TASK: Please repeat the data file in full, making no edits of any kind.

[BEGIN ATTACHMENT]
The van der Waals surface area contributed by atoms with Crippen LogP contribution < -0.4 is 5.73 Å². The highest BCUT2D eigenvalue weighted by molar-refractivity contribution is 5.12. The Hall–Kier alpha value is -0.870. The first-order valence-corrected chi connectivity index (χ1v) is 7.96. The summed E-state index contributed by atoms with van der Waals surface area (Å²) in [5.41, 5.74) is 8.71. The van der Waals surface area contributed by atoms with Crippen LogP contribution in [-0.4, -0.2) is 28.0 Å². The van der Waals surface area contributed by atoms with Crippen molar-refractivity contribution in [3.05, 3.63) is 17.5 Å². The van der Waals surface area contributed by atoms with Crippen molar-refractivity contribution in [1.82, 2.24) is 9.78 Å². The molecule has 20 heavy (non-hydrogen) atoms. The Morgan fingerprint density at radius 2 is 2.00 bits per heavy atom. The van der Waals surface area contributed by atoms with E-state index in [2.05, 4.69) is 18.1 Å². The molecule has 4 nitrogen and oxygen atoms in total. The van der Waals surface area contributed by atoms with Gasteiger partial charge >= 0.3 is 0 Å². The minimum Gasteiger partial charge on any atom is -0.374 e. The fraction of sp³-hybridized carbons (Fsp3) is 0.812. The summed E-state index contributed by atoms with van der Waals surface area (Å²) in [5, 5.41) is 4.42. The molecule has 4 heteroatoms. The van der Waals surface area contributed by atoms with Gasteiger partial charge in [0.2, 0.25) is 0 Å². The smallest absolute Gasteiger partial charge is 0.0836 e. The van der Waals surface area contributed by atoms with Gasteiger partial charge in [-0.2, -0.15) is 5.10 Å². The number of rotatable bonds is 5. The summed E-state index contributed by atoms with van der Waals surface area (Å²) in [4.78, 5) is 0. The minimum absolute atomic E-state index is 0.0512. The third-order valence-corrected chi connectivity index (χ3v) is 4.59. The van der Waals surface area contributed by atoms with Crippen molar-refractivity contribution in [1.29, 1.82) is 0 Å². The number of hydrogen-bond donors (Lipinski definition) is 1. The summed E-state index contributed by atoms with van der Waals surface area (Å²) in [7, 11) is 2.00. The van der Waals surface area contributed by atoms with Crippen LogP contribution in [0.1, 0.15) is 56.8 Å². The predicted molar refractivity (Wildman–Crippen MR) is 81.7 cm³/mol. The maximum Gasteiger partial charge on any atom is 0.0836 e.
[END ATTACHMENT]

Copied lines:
The van der Waals surface area contributed by atoms with Crippen LogP contribution < -0.4 is 5.73 Å². The highest BCUT2D eigenvalue weighted by molar-refractivity contribution is 5.12. The Hall–Kier alpha value is -0.870. The first-order valence-corrected chi connectivity index (χ1v) is 7.96. The summed E-state index contributed by atoms with van der Waals surface area (Å²) in [5.41, 5.74) is 8.71. The van der Waals surface area contributed by atoms with Crippen LogP contribution in [-0.4, -0.2) is 28.0 Å². The van der Waals surface area contributed by atoms with Crippen molar-refractivity contribution in [3.05, 3.63) is 17.5 Å². The van der Waals surface area contributed by atoms with Crippen molar-refractivity contribution in [1.82, 2.24) is 9.78 Å². The molecule has 20 heavy (non-hydrogen) atoms. The Morgan fingerprint density at radius 2 is 2.00 bits per heavy atom. The van der Waals surface area contributed by atoms with E-state index in [2.05, 4.69) is 18.1 Å². The molecule has 4 nitrogen and oxygen atoms in total. The van der Waals surface area contributed by atoms with Gasteiger partial charge >= 0.3 is 0 Å². The minimum Gasteiger partial charge on any atom is -0.374 e. The fraction of sp³-hybridized carbons (Fsp3) is 0.812. The summed E-state index contributed by atoms with van der Waals surface area (Å²) in [5, 5.41) is 4.42. The molecule has 4 heteroatoms. The van der Waals surface area contributed by atoms with Gasteiger partial charge in [0.2, 0.25) is 0 Å². The smallest absolute Gasteiger partial charge is 0.0836 e. The van der Waals surface area contributed by atoms with Gasteiger partial charge in [-0.2, -0.15) is 5.10 Å². The number of rotatable bonds is 5. The summed E-state index contributed by atoms with van der Waals surface area (Å²) in [4.78, 5) is 0. The minimum absolute atomic E-state index is 0.0512. The third-order valence-corrected chi connectivity index (χ3v) is 4.59. The van der Waals surface area contributed by atoms with Crippen molar-refractivity contribution in [1.29, 1.82) is 0 Å². The number of hydrogen-bond donors (Lipinski definition) is 1. The summed E-state index contributed by atoms with van der Waals surface area (Å²) in [7, 11) is 2.00. The van der Waals surface area contributed by atoms with Crippen LogP contribution in [0.1, 0.15) is 56.8 Å². The predicted molar refractivity (Wildman–Crippen MR) is 81.7 cm³/mol. The maximum Gasteiger partial charge on any atom is 0.0836 e.